My Top Five Wide Receivers In Texas
1) DaMarkus Lodge, 6-2.5 190, Cedar Hill —Big, strong and fast, Lodge is a dominant force at the receiver position, and far and away the state's top talent at that spot. He brings a lot of the same things that made Cayleb Jones such a special prospect in 2012 — a long, powerful build with great body control and big, soft hands that he uses to be dominant in the air and on 50-50 balls. But Lodge is also faster than Jones was at this point, making him more dangerous on vertical balls. You can see that speed when he runs deeper routes … when he separates on his break, defensive backs don't catch back up. Lodge caught 72 passes for 1,255 yards and 22 touchdowns last year.
2) Kemah Siverand, 6-0 180, Cypress Falls — A one-time running back, Siverand is an intriguing wide receiver prospect because of the way he runs routes and his ability to gain yards after the catch. He routinely clocks in the 4.55 range, so he's not a burner, but he's still someone who separates easily on the football field, where it counts, and he does a nice job of not losing speed or gearing down when he cuts. The best part about Siverand is that his best football is still ahead of him … while he shows the traits necessary to excel at the next level, he's still building up his skill set. Siverand caught 25 passes for 611 yards and seven scores a year ago.
3) Ryan Newsome, 5-8 170, Aledo — The state's top slot receiver, Newsome is an absolute burner, as evidenced by the 10.77 100-meter dash he turned in at the Texas Relays … while letting up because it was the preliminary round. Newsome has clocked sub-10.6 in the past, meaning that if he goes to the Big 12, he'll be among the league's 10 or so fastest players from the second he arrives. But Newsome's more than a track star. The former quarterback is blistering quick in pads and is one of the state's top broken field runners, as evidenced by the fact that he tied the national high school record for more punt return touchdowns a year ago. Get him the ball in space, or line him up one-on-one in the slot, and you're asking for a big play. As an example of his big-play ability, Newsome rushed for 826 yards at almost 10 yards per carry, scoring eight touchdowns, had 532 yards and 10 touchdowns on 21 catches (25.3 yards per catch) and scored eight return touchdowns, seven on punt returns.
4) Carlos Strickland, 6-5 195, Dallas Skyline — The state's top jumbo receiver, Strickland is a long 6-5 but also has the speed to run away from people in the open field. Because of that outstanding size/speed combination, he may be the highest-potential wideout in this class, even if his skill set isn't quite as high as a Lodge at this point. With his frame, hands and the way he runs, he could be a force in college, though he needs to work on his route-running. He's primarily a vertical threat at this point, and though that will probably always be a part of his game, he needs to continue to establish himself as a weapon over the middle, on third downs and in red zone situations. He averaged 21.8 yards on his 33 catches (719 yards) last year, scoring 10 touchdowns.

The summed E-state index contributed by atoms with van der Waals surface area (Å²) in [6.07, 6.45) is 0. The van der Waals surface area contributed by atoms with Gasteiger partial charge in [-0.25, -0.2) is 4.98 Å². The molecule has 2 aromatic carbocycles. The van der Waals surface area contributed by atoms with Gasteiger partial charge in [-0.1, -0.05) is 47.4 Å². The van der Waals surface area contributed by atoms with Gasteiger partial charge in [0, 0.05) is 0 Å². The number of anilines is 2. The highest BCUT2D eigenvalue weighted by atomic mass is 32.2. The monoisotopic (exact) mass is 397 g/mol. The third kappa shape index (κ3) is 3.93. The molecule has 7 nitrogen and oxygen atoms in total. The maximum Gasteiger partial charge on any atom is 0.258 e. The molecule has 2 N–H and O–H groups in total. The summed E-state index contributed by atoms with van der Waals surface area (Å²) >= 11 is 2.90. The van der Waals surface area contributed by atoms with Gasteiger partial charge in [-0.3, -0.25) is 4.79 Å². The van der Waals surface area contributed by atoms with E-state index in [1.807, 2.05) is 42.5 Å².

5) Chad President, 6-3 195, Temple — The lone committed player of this top five, President has pledged to Baylor. And while he's asking to be a quarterback in Waco, he might be best off embracing a move to wide receiver. President has a nice, muscled build that should hold 200-210 pounds at the next level without losing any speed. As an athlete, he's a lot like another quarterback-turned-receiver prospect in Texas signee Lorenzo Joe. The two have similar size/speed measureables, and like Joe, President has nice soft hands and great ball skills that would enable him to be a possession threat at the next level. President may actually run slightly better than Joe, and could continue to add to a vertical Baylor passing game that relies on not just speed, but an understanding with the quarterback. President actually played receiver as a sophomore, catching 34 balls for 786 yards and nine touchdowns. Allen wide receiver Jalen Guyton, a Notre Dame commitment, and fellow Baylor commitment Devontre Stricklin of Waco Midway, were also considered for this spot.
Scout.com's Top Five In-State Wide Receivers
1) Lodge ***** (No. 2 nationally)
2) Strickland **** (No. 10)
3) Siverand **** (No. 21)
4) Newsome **** (No. 23)
5) President **** (No. 33)
My Top Two Tight Ends In Texas
1) Jordan Davis, 6-4.5 255, Clear Lake — It's gotten tougher and tougher to find pure tight ends in the state, part of the reason there are only two on this list. But the Texas A&M commit stands with 2013 product Durham Smythe (now at Notre Dame) and 2016's Kaden Smith of Flower Mound Marcus as the best pure tight ends the state has produced in recent years (meaning two-way tight ends, as opposed to 1) blockers only and 2) big flex receivers). Davis certainly has the size and frame to do both at nearly 6-5 and 255 pounds, and he ran a 4.72-second 40-yard dash at 247 pounds at Texas camp last year. He's more than just a size-speed guy though, as he understands how to use his body to box out smaller defenders, and he displays receiver-like hands. Last year, Davis snagged 39 passes for 558 yards and five touchdowns.
2) Hanner Shipley, 6-5 260, Marble Falls Faith Academy — Shipley is more in-line with the block-first tight ends the state can produce. The LSU commitment is built like an offensive tackle prospect, and it's fairly likely that he winds up on either line at the next level, either as an offensive tackle or guard, or as a defensive tackle. He does move pretty well for his size, and he has the ability to down block and seal the edge as a tight end. But despite his family — he's cousins with Jordan and Jaxon Shipley — don't expect him to put up big numbers as a receiver.
Scout.com's Top Five In-State Wide Receivers
1) Davis **** (No. 3 nationally)
2) Shipley *** (No. 14)